Samuel and Everett Randall’s Herd
Sunderland, Vermont, 1912 - 1985

In 1912 Samuel Randall bought a farm in Sunderland, Vermont. It is unclear whether he purchased the farm with any resident cows, brought some with him, or bought animals separately and developed his own herd. He had grown up on a farm with dairy cows and was very familiar with dairying and New England farming. In the early 1900s a 250-acre farm, with 60 tillable acres, was profitable from the proceeds of a 20-cow herd and other products. With him Samuel brought his seven year old son, Everett, and his wife, May. Everett Randall’s son, George, presently a Board Member of the Randall Lineback Breed Association, was born in 1938 and spent many years on the family farm. He saw the difficulty of keeping a 20-cow herd profitable in the mid-1900s and sought other opportunities.

For almost seventy-five years, Samuel Randall and his son Everett kept an all-round family farm, raising corn for silage, haying, logging, sawyering, milking, sugaring, and keeping small farm animals. Horses were used for heavy farm work until the tractor came in 1954. The cows were milked twice a day in a 22-stanchion barn. In the warm weather months they spent days and nights outside. Their rations were generally supplemented with grain from E.C. Crosby and Sons, Danby, VT. Come winter, however, they were kept inside almost 23 hours a day, with one outing for water. In wintertime they mainly ate the corn silage, cut by hand and then mechanically chopped, and hay, which was kept loose until the Randall family began baling hay in 1956. While milk production varied by season, it averaged approximately 2 gallons per cow per day. Milk shipping ceased in 1955, when a refrigerated bulk tank was mandated by the agricultural authorities.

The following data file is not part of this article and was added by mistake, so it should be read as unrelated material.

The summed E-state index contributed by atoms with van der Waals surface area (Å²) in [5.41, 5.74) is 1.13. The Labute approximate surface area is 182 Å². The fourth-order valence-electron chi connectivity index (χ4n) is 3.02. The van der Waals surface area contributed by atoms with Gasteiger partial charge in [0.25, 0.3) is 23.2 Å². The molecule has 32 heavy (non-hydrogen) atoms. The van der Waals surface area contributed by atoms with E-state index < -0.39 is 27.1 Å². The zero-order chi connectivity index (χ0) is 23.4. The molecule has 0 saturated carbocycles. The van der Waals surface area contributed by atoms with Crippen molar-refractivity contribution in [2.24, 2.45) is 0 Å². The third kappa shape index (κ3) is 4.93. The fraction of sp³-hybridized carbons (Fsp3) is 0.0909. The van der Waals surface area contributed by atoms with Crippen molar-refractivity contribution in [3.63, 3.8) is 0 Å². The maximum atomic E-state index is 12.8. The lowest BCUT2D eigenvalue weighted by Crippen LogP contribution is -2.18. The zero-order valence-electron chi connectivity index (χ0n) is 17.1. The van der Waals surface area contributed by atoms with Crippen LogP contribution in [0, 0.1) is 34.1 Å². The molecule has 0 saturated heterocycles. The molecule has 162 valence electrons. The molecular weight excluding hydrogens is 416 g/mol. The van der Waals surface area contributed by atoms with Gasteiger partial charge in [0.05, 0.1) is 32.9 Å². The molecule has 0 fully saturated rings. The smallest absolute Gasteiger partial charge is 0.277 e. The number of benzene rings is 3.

Samuel Randall made the breeding decisions for the lineback stock until his death in 1962, and then Everett Randall continued until his death in 1985. They were both very proud of their lineback color pattern. They referred to the cows as “ our Linebacks ”. Asked about the breed selection criteria, George Randall commented that animals were selected for their color pattern as much as for anything else. Drawn as he was to the pattern of his linebacks, Everett Randall’s favorite color-side was the uncommon red color. Samuel and Everett Randall spent most of their long lives unknowingly creating and tending the herd of linebacked cattle which was destined to be the last genetic link with the American landrace herds of previous centuries in New England. Dr. Phil Sponenberg of the Virginia-Maryland Regional College of Veterinary Medicine has conducted blood typing studies confirming that the herd was long closed to outside crosses. In addition, blood types are consistent with an origin in North Atlantic-type breeds. Unfortunately, it is impossible to get any closer to specific relationships because all cattle from the North Atlantic region tend to be interrelated to some extent.

Upon Everett Randall’s death the Randall Linebacks lost their keeper. After a number of animals had gone to slaughter, Mr. Robert Gear, recognizing the Randall herd’s unique genetic makeup, sought a buyer for the remaining animals. After a false start in 1985 with owners who became uninterested, Robert Gear again sought a conservation-minded owner. Cynthia Creech, of Artemis Farm in Tennessee, answered the call and, at great personal sacrifice, began the rebuilding effort with only nine Randall Lineback females and six males. Conservation has proceeded in an organized genetic fashion under the tutelage of Dr. Sponenberg so that the remnant of Everett Randall’s life work was not lost. Conservation of this line of cattle became all the more important as the remaining threads of New England Landrace cattle became extinct. The Randall line of Sunderland, Vermont is all that remains.